Kirby Smart’s fundamental fix to a big-play problem 

Posted: 11:14 am Wednesday, September 28th, 2016

By Jay Black

Georgia head coach Kirby Smart calls out to players during pregame warmups before their NCAA college football game against Mississippi, Saturday, Sept. 24, 2016, in Oxford, Miss. No. 23 Mississippi won 45-14. (AP Photo/Rogelio V. Solis)

Georgia head coach Kirby Smart calls out to players during pregame warmups. He will be doing a lot more yelling this week.

When you get exposed and whooped like Georgia did last week, the list of problems is as long as the drive is to Oxford.

“We’ve got to show improvement at pretty much every position,” said Kirby Smart during his press conference this week.

Yeah, improvement would be good because the Dawgs went from stumbling around against lesser competition to falling off the cliff against the first very good team they saw.

“We’ve always said around here that humility is a week away,” said Smart.

September 24, 2016 Oxford, Miss: Georgia Bulldogs defensive tackle Trenton Thompson tries to grab Ole Miss Rebels Van Jefferson in Oxford Saturday September 24, 2016. BRANT SANDERLIN/BSANDERLIN@AJC.COM

Trenton Thompson tries to grab Ole Miss Rebels WR Van Jefferson

And that’s exactly what last week was. A humiliation.

It’s one thing for a defense to bend and hang in there the best they can. Sometimes an offense will make the play, even if you do everything you can.

But the last two weeks, Georgia has struggled at times to even get in the way.

The big play is now becoming a big deal.

This season Georgia has given up 18 plays of more than 20 yards. That ranks 76th nationally. Half of those plays have gone for 30 yards, dropping UGA down a few more pegs in the rankings (11th in the SEC, 86th nationally).

The problem — says coach Smart — is simple.

Georgia had a hard time tackling anybody, including Ole Miss QB Chad Kelly

“Great defenses are built around tackling,” said Smart, “and we didn’t tackle well.”

 

Smart says UGA had 15 missed tackles last week. That’s quite a bit. So have the defenders gotten the memo?

“We have to tackle better in practice,” says defensive back Aaron Davis. “That’s the only way it’s going to translate into the game.”

“It starts in practice,” says defensive lineman DaQuan Hawkins-Muckle. “You miss tackles in practice, you miss tackles in the game.”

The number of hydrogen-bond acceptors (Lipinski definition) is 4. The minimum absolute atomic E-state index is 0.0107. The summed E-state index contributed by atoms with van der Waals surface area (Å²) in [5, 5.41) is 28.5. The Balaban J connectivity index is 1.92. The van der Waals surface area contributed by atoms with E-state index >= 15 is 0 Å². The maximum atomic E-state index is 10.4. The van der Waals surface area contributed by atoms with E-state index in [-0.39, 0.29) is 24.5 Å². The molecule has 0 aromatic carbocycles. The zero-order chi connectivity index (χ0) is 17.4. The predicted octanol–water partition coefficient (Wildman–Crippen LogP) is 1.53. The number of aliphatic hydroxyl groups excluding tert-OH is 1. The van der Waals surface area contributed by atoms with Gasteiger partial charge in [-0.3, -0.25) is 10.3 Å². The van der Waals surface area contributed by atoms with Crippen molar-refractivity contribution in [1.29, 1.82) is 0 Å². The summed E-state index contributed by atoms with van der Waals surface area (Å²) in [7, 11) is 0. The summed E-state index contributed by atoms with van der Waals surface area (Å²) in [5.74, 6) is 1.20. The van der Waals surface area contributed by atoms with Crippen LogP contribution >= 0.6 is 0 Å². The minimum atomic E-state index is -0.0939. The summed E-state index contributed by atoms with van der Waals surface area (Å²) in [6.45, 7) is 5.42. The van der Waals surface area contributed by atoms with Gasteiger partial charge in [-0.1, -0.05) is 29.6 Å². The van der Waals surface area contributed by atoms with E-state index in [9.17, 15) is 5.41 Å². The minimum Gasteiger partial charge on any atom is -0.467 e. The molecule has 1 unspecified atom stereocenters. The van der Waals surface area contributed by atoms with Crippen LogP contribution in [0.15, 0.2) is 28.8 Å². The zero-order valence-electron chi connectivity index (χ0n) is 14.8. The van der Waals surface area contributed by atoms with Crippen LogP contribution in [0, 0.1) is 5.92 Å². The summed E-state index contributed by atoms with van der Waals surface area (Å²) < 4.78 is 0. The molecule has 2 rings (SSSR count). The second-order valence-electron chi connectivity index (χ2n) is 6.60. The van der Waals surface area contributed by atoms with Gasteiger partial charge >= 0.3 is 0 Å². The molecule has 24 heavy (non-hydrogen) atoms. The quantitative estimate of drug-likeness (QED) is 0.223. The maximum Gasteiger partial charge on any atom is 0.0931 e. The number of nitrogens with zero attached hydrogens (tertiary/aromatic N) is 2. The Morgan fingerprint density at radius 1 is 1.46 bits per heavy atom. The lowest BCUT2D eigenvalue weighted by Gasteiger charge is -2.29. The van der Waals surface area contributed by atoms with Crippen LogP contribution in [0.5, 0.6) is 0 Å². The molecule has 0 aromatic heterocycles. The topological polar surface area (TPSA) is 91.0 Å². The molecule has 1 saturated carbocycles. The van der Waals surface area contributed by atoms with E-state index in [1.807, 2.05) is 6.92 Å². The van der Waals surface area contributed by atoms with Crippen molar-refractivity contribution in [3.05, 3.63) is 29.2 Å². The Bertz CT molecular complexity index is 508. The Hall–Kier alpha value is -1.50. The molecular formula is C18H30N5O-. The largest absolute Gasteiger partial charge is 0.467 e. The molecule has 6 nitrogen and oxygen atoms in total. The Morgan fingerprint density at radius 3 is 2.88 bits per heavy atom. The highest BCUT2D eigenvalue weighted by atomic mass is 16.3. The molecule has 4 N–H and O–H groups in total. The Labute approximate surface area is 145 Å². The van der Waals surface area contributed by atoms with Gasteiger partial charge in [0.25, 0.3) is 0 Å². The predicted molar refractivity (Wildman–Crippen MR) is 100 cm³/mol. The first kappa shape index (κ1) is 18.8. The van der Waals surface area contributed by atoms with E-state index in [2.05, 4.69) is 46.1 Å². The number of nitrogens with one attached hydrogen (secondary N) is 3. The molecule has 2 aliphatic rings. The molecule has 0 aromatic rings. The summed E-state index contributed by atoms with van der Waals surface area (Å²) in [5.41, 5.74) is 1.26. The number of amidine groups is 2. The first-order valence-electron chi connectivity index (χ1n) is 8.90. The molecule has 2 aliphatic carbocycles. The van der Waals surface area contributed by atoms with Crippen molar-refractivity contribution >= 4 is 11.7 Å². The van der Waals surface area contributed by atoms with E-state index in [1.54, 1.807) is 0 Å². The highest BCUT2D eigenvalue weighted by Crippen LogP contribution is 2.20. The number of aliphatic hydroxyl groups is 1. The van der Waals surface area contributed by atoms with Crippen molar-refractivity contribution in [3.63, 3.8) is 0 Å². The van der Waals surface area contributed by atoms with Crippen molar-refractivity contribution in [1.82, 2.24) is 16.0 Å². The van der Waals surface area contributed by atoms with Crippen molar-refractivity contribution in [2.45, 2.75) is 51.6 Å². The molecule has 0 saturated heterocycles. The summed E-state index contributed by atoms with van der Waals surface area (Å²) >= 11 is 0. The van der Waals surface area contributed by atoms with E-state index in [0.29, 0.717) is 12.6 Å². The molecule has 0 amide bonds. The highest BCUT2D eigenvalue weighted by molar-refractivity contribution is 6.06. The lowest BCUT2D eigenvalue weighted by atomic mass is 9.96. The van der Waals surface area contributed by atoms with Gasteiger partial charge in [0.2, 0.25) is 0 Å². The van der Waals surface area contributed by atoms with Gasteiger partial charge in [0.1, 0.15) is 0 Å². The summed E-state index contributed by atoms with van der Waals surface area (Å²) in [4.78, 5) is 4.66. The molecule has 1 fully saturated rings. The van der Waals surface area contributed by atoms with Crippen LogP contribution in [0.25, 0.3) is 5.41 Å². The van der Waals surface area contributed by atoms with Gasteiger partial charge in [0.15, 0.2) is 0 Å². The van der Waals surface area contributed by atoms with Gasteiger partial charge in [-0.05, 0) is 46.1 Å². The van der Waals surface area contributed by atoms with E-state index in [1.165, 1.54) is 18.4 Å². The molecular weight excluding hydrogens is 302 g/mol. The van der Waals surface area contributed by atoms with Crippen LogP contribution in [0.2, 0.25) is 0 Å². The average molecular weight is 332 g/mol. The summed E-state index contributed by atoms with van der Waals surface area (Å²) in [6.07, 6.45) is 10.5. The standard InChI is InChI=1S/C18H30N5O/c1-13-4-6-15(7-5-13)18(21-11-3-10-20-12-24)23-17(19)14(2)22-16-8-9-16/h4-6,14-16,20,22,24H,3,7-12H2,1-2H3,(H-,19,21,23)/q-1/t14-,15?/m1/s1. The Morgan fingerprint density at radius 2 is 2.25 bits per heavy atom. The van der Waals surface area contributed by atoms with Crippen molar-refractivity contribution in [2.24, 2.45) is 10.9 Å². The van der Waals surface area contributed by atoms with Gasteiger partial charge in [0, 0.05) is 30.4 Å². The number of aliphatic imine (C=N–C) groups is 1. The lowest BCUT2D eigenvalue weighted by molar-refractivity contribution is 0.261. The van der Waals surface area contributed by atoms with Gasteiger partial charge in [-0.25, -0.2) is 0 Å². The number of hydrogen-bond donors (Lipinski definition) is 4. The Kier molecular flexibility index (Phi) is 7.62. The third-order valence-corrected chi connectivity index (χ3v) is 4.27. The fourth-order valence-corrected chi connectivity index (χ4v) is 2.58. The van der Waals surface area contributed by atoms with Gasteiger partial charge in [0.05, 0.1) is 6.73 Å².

So everyone’s got the talking points down.

The big fear though is most of these big plays are coming against what is supposed to be the strength of this defense. The secondary has been “lit up.”

Of those 18 big plays UGA has given up this season, Ole Miss had six of them last week –in the air alone. Missouri and North Carolina added a total of six more.

But stopping the pass as a whole has been problematic this month.

Ole Miss Rebels wide receiver Damore’ea Stringfellow grabs a pass in front of Georgia Bulldogs cornerback Malkom Parrish

Against FBS schools (so throw out Nicholls) Georgia ranks 103rd in the country and next to last in the SEC allowing 287.3 yards per game. Last year, against the same class of competition. Georgia was second in the country, in part because of all the running and option teams UGA faced last year. Still, that’s a long drop.

“The offenses we play,” said Smart, “they get explosive plays on everybody. So it’s more about limiting those.”

So how do you do that?

“Tackle better,” says Smart.

I see a trend building.

As complex as football can be, it’s amazing how much the basics can come back to bite you. There is no coaching wizardry or magic that can fix that.

Just work.

“It’s hard to scheme around fundamentals of football,” said Smart. “Blocking and tackling are the number one things you have to do in football and we aren’t a good tackling defense. You don’t cover that up. You confront it.”

Sometimes the only way you buckle down and fix things is when you know it’s broken. Ole Miss did a lot of damage last week.

The question for the rookie coach is this: how good of a handy man are you?

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